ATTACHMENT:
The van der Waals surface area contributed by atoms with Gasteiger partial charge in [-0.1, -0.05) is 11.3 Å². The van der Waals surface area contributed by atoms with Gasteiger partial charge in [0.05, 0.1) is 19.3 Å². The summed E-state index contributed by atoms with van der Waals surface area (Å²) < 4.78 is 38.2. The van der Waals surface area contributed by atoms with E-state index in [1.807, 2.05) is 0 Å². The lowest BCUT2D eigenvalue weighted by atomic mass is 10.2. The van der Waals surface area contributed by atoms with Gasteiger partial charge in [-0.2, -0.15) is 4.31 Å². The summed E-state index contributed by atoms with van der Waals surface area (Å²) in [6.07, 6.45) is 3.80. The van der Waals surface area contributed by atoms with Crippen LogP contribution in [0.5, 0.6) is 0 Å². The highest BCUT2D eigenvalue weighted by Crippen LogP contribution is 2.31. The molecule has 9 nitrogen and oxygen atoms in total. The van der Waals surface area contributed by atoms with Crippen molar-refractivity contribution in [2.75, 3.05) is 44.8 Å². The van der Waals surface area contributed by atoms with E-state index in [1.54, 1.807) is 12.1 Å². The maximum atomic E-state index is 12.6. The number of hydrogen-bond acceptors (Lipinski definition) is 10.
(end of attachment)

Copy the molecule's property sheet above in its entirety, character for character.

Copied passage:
The van der Waals surface area contributed by atoms with Gasteiger partial charge in [-0.1, -0.05) is 11.3 Å². The van der Waals surface area contributed by atoms with Gasteiger partial charge in [0.05, 0.1) is 19.3 Å². The summed E-state index contributed by atoms with van der Waals surface area (Å²) < 4.78 is 38.2. The van der Waals surface area contributed by atoms with E-state index in [1.807, 2.05) is 0 Å². The lowest BCUT2D eigenvalue weighted by atomic mass is 10.2. The van der Waals surface area contributed by atoms with Gasteiger partial charge in [-0.2, -0.15) is 4.31 Å². The summed E-state index contributed by atoms with van der Waals surface area (Å²) in [6.07, 6.45) is 3.80. The van der Waals surface area contributed by atoms with Crippen LogP contribution in [0.5, 0.6) is 0 Å². The highest BCUT2D eigenvalue weighted by Crippen LogP contribution is 2.31. The molecule has 9 nitrogen and oxygen atoms in total. The van der Waals surface area contributed by atoms with Crippen molar-refractivity contribution in [2.75, 3.05) is 44.8 Å². The van der Waals surface area contributed by atoms with E-state index in [1.54, 1.807) is 12.1 Å². The maximum atomic E-state index is 12.6. The number of hydrogen-bond acceptors (Lipinski definition) is 10.